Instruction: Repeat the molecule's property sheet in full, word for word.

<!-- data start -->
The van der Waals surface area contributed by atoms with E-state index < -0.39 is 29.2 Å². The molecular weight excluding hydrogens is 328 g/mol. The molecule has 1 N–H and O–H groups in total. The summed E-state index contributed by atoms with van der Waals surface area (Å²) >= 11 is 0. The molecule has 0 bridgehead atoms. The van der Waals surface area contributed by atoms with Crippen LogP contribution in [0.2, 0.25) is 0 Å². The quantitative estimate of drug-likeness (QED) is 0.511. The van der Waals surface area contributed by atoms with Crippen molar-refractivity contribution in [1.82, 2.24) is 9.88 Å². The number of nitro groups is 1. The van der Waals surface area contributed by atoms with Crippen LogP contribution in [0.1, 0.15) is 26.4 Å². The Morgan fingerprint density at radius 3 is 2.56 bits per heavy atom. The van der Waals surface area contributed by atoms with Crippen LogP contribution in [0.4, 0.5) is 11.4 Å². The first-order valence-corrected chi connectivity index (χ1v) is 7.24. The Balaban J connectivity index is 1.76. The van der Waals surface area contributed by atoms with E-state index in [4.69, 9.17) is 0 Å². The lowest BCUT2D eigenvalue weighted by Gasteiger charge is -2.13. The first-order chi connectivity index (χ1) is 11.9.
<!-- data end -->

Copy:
The van der Waals surface area contributed by atoms with E-state index < -0.39 is 29.2 Å². The molecular weight excluding hydrogens is 328 g/mol. The molecule has 1 N–H and O–H groups in total. The summed E-state index contributed by atoms with van der Waals surface area (Å²) >= 11 is 0. The molecule has 0 bridgehead atoms. The van der Waals surface area contributed by atoms with Crippen LogP contribution in [0.2, 0.25) is 0 Å². The quantitative estimate of drug-likeness (QED) is 0.511. The van der Waals surface area contributed by atoms with Crippen molar-refractivity contribution in [1.82, 2.24) is 9.88 Å². The number of nitro groups is 1. The van der Waals surface area contributed by atoms with Crippen LogP contribution in [0.1, 0.15) is 26.4 Å². The Morgan fingerprint density at radius 3 is 2.56 bits per heavy atom. The van der Waals surface area contributed by atoms with Crippen LogP contribution in [0.4, 0.5) is 11.4 Å². The first-order valence-corrected chi connectivity index (χ1v) is 7.24. The Balaban J connectivity index is 1.76. The van der Waals surface area contributed by atoms with E-state index in [4.69, 9.17) is 0 Å². The lowest BCUT2D eigenvalue weighted by Gasteiger charge is -2.13. The first-order chi connectivity index (χ1) is 11.9.